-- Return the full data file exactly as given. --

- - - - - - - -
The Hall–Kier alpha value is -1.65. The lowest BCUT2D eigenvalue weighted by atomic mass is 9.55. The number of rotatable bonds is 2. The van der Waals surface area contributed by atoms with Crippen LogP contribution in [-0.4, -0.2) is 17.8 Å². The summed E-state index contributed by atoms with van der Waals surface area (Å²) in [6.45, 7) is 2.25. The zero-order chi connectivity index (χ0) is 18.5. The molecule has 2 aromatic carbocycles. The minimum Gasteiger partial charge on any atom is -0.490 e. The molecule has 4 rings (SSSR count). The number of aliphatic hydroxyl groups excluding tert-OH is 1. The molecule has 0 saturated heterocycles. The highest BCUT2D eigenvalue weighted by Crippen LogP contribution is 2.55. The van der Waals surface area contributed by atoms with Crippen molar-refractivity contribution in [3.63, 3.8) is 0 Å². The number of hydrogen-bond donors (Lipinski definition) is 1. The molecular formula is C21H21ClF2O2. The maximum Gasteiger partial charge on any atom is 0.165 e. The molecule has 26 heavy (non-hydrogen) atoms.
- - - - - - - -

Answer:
The Hall–Kier alpha value is -1.65. The lowest BCUT2D eigenvalue weighted by atomic mass is 9.55. The number of rotatable bonds is 2. The van der Waals surface area contributed by atoms with Crippen LogP contribution in [-0.4, -0.2) is 17.8 Å². The summed E-state index contributed by atoms with van der Waals surface area (Å²) in [6.45, 7) is 2.25. The zero-order chi connectivity index (χ0) is 18.5. The molecule has 2 aromatic carbocycles. The minimum Gasteiger partial charge on any atom is -0.490 e. The molecule has 4 rings (SSSR count). The number of aliphatic hydroxyl groups excluding tert-OH is 1. The molecule has 0 saturated heterocycles. The highest BCUT2D eigenvalue weighted by Crippen LogP contribution is 2.55. The van der Waals surface area contributed by atoms with Crippen molar-refractivity contribution in [3.63, 3.8) is 0 Å². The number of hydrogen-bond donors (Lipinski definition) is 1. The molecular formula is C21H21ClF2O2. The maximum Gasteiger partial charge on any atom is 0.165 e. The molecule has 26 heavy (non-hydrogen) atoms.